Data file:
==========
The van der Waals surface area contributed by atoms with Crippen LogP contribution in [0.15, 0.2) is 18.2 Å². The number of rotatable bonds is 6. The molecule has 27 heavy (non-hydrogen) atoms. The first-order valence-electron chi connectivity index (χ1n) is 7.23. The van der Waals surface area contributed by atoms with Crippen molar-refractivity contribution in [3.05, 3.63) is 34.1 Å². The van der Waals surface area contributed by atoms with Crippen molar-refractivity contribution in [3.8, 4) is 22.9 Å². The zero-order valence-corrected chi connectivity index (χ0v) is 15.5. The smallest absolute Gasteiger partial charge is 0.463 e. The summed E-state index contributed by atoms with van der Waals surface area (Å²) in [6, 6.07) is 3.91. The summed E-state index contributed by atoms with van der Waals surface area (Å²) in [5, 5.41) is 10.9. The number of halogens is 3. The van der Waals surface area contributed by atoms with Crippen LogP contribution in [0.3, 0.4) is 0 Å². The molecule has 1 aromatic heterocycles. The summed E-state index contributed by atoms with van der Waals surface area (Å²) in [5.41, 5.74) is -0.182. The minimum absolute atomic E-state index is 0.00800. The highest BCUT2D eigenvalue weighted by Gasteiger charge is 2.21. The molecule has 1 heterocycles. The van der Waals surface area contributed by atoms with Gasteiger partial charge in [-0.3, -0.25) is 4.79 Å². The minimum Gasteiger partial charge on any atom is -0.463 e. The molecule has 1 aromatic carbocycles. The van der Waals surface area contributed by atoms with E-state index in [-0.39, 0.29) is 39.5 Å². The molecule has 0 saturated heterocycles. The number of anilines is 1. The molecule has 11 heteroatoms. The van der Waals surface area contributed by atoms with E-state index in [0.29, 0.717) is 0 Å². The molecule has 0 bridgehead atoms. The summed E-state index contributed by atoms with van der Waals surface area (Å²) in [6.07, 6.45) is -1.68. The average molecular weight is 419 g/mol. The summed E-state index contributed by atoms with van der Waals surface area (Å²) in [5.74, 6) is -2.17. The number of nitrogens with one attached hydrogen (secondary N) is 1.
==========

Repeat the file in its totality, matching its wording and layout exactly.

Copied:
The van der Waals surface area contributed by atoms with Crippen LogP contribution in [0.15, 0.2) is 18.2 Å². The number of rotatable bonds is 6. The molecule has 27 heavy (non-hydrogen) atoms. The first-order valence-electron chi connectivity index (χ1n) is 7.23. The van der Waals surface area contributed by atoms with Crippen molar-refractivity contribution in [3.05, 3.63) is 34.1 Å². The van der Waals surface area contributed by atoms with Crippen molar-refractivity contribution in [3.8, 4) is 22.9 Å². The zero-order valence-corrected chi connectivity index (χ0v) is 15.5. The smallest absolute Gasteiger partial charge is 0.463 e. The summed E-state index contributed by atoms with van der Waals surface area (Å²) in [6, 6.07) is 3.91. The summed E-state index contributed by atoms with van der Waals surface area (Å²) in [5, 5.41) is 10.9. The number of halogens is 3. The van der Waals surface area contributed by atoms with Crippen LogP contribution in [0.3, 0.4) is 0 Å². The molecule has 1 aromatic heterocycles. The summed E-state index contributed by atoms with van der Waals surface area (Å²) in [5.41, 5.74) is -0.182. The minimum absolute atomic E-state index is 0.00800. The highest BCUT2D eigenvalue weighted by Gasteiger charge is 2.21. The molecule has 1 heterocycles. The van der Waals surface area contributed by atoms with Gasteiger partial charge in [-0.3, -0.25) is 4.79 Å². The minimum Gasteiger partial charge on any atom is -0.463 e. The molecule has 1 aromatic carbocycles. The van der Waals surface area contributed by atoms with E-state index in [-0.39, 0.29) is 39.5 Å². The molecule has 0 saturated heterocycles. The number of anilines is 1. The molecule has 11 heteroatoms. The van der Waals surface area contributed by atoms with E-state index in [0.29, 0.717) is 0 Å². The molecule has 0 bridgehead atoms. The summed E-state index contributed by atoms with van der Waals surface area (Å²) in [6.07, 6.45) is -1.68. The average molecular weight is 419 g/mol. The summed E-state index contributed by atoms with van der Waals surface area (Å²) in [5.74, 6) is -2.17. The number of nitrogens with one attached hydrogen (secondary N) is 1.